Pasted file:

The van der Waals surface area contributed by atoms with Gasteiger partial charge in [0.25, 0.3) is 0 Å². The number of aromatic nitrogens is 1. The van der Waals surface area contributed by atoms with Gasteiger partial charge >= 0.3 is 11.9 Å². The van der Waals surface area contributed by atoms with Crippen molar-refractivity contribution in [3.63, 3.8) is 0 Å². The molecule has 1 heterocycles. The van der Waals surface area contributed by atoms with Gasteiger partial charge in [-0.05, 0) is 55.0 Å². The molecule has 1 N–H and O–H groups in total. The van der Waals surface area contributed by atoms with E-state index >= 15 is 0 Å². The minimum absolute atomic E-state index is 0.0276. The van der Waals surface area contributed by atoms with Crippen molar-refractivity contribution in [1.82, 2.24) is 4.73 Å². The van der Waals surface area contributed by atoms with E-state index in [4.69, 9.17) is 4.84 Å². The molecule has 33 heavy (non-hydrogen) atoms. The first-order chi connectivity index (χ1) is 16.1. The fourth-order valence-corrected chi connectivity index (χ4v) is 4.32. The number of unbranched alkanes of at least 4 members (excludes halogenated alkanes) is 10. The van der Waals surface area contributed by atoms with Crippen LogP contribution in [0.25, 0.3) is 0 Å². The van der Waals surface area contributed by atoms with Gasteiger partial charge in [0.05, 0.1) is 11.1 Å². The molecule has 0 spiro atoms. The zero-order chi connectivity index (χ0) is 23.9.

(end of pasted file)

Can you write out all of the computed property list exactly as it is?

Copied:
The van der Waals surface area contributed by atoms with Gasteiger partial charge in [0.25, 0.3) is 0 Å². The number of aromatic nitrogens is 1. The van der Waals surface area contributed by atoms with Gasteiger partial charge >= 0.3 is 11.9 Å². The van der Waals surface area contributed by atoms with Crippen molar-refractivity contribution in [3.63, 3.8) is 0 Å². The molecule has 1 heterocycles. The van der Waals surface area contributed by atoms with Gasteiger partial charge in [-0.05, 0) is 55.0 Å². The molecule has 1 N–H and O–H groups in total. The van der Waals surface area contributed by atoms with E-state index >= 15 is 0 Å². The minimum absolute atomic E-state index is 0.0276. The van der Waals surface area contributed by atoms with Crippen molar-refractivity contribution in [1.82, 2.24) is 4.73 Å². The van der Waals surface area contributed by atoms with E-state index in [4.69, 9.17) is 4.84 Å². The molecule has 33 heavy (non-hydrogen) atoms. The first-order chi connectivity index (χ1) is 16.1. The fourth-order valence-corrected chi connectivity index (χ4v) is 4.32. The number of unbranched alkanes of at least 4 members (excludes halogenated alkanes) is 10. The van der Waals surface area contributed by atoms with Crippen LogP contribution in [0.25, 0.3) is 0 Å². The van der Waals surface area contributed by atoms with Gasteiger partial charge in [0.05, 0.1) is 11.1 Å². The molecule has 0 spiro atoms. The zero-order chi connectivity index (χ0) is 23.9.